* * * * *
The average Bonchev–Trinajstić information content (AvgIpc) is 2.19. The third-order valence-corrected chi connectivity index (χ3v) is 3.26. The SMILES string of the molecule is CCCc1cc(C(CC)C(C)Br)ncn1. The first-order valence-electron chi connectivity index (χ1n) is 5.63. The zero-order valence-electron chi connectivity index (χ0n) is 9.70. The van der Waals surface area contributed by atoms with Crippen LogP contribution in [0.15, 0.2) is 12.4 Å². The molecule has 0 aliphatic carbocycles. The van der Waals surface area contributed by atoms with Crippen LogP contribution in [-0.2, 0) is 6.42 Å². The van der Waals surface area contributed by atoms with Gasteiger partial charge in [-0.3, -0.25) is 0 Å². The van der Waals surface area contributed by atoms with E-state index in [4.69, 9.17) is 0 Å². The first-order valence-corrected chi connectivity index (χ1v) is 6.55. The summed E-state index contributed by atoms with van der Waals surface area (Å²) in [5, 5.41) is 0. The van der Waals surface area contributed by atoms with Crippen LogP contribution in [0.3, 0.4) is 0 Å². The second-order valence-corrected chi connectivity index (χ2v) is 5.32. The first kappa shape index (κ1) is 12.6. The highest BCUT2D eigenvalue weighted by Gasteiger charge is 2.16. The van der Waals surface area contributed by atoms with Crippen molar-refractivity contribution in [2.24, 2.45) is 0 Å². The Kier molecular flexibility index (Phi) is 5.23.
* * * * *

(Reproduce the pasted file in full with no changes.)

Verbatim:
The average Bonchev–Trinajstić information content (AvgIpc) is 2.19. The third-order valence-corrected chi connectivity index (χ3v) is 3.26. The SMILES string of the molecule is CCCc1cc(C(CC)C(C)Br)ncn1. The first-order valence-electron chi connectivity index (χ1n) is 5.63. The zero-order valence-electron chi connectivity index (χ0n) is 9.70. The van der Waals surface area contributed by atoms with Crippen LogP contribution in [0.15, 0.2) is 12.4 Å². The molecule has 0 aliphatic carbocycles. The van der Waals surface area contributed by atoms with Crippen LogP contribution in [-0.2, 0) is 6.42 Å². The van der Waals surface area contributed by atoms with Gasteiger partial charge in [-0.3, -0.25) is 0 Å². The van der Waals surface area contributed by atoms with E-state index in [4.69, 9.17) is 0 Å². The first-order valence-corrected chi connectivity index (χ1v) is 6.55. The summed E-state index contributed by atoms with van der Waals surface area (Å²) in [5, 5.41) is 0. The van der Waals surface area contributed by atoms with Crippen LogP contribution in [0.3, 0.4) is 0 Å². The second-order valence-corrected chi connectivity index (χ2v) is 5.32. The first kappa shape index (κ1) is 12.6. The highest BCUT2D eigenvalue weighted by Gasteiger charge is 2.16. The van der Waals surface area contributed by atoms with Crippen molar-refractivity contribution in [2.24, 2.45) is 0 Å². The Kier molecular flexibility index (Phi) is 5.23.